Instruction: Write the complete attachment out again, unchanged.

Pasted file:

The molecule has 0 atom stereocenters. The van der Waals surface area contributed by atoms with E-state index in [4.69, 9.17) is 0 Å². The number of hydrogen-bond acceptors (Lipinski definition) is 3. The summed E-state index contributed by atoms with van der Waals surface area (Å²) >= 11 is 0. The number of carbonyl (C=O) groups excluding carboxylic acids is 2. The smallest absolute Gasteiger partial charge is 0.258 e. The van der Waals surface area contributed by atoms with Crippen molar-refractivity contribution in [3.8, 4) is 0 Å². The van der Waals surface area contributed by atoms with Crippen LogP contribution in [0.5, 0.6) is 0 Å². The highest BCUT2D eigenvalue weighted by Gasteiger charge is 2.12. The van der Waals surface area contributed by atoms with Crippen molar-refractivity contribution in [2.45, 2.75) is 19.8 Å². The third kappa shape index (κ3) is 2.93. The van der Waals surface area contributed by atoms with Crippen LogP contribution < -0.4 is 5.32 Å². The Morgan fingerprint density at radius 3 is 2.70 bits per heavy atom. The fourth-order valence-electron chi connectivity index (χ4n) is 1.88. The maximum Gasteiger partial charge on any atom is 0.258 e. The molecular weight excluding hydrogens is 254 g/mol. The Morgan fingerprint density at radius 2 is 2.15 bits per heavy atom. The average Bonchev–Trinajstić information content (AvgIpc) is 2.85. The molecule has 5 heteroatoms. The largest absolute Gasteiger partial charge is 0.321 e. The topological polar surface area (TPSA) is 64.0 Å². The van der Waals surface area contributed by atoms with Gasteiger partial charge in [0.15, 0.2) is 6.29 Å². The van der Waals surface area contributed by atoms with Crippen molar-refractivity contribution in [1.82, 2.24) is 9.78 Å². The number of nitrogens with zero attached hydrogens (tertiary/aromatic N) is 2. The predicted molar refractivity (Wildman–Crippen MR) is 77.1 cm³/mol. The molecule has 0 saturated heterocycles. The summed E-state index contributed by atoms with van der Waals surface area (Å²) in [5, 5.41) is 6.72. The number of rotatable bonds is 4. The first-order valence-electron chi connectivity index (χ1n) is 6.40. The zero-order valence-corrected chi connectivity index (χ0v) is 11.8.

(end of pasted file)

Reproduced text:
The molecule has 0 atom stereocenters. The van der Waals surface area contributed by atoms with E-state index in [4.69, 9.17) is 0 Å². The number of hydrogen-bond acceptors (Lipinski definition) is 3. The summed E-state index contributed by atoms with van der Waals surface area (Å²) >= 11 is 0. The number of carbonyl (C=O) groups excluding carboxylic acids is 2. The smallest absolute Gasteiger partial charge is 0.258 e. The van der Waals surface area contributed by atoms with Crippen molar-refractivity contribution in [3.8, 4) is 0 Å². The van der Waals surface area contributed by atoms with Crippen LogP contribution in [0.5, 0.6) is 0 Å². The highest BCUT2D eigenvalue weighted by Gasteiger charge is 2.12. The van der Waals surface area contributed by atoms with Crippen molar-refractivity contribution in [2.45, 2.75) is 19.8 Å². The third kappa shape index (κ3) is 2.93. The van der Waals surface area contributed by atoms with Crippen LogP contribution < -0.4 is 5.32 Å². The Morgan fingerprint density at radius 3 is 2.70 bits per heavy atom. The fourth-order valence-electron chi connectivity index (χ4n) is 1.88. The maximum Gasteiger partial charge on any atom is 0.258 e. The molecular weight excluding hydrogens is 254 g/mol. The Morgan fingerprint density at radius 2 is 2.15 bits per heavy atom. The average Bonchev–Trinajstić information content (AvgIpc) is 2.85. The molecule has 5 heteroatoms. The largest absolute Gasteiger partial charge is 0.321 e. The topological polar surface area (TPSA) is 64.0 Å². The van der Waals surface area contributed by atoms with Gasteiger partial charge in [0.15, 0.2) is 6.29 Å². The van der Waals surface area contributed by atoms with Crippen molar-refractivity contribution in [1.82, 2.24) is 9.78 Å². The number of nitrogens with zero attached hydrogens (tertiary/aromatic N) is 2. The predicted molar refractivity (Wildman–Crippen MR) is 77.1 cm³/mol. The molecule has 0 saturated heterocycles. The summed E-state index contributed by atoms with van der Waals surface area (Å²) in [5, 5.41) is 6.72. The number of rotatable bonds is 4. The first-order valence-electron chi connectivity index (χ1n) is 6.40. The zero-order valence-corrected chi connectivity index (χ0v) is 11.8.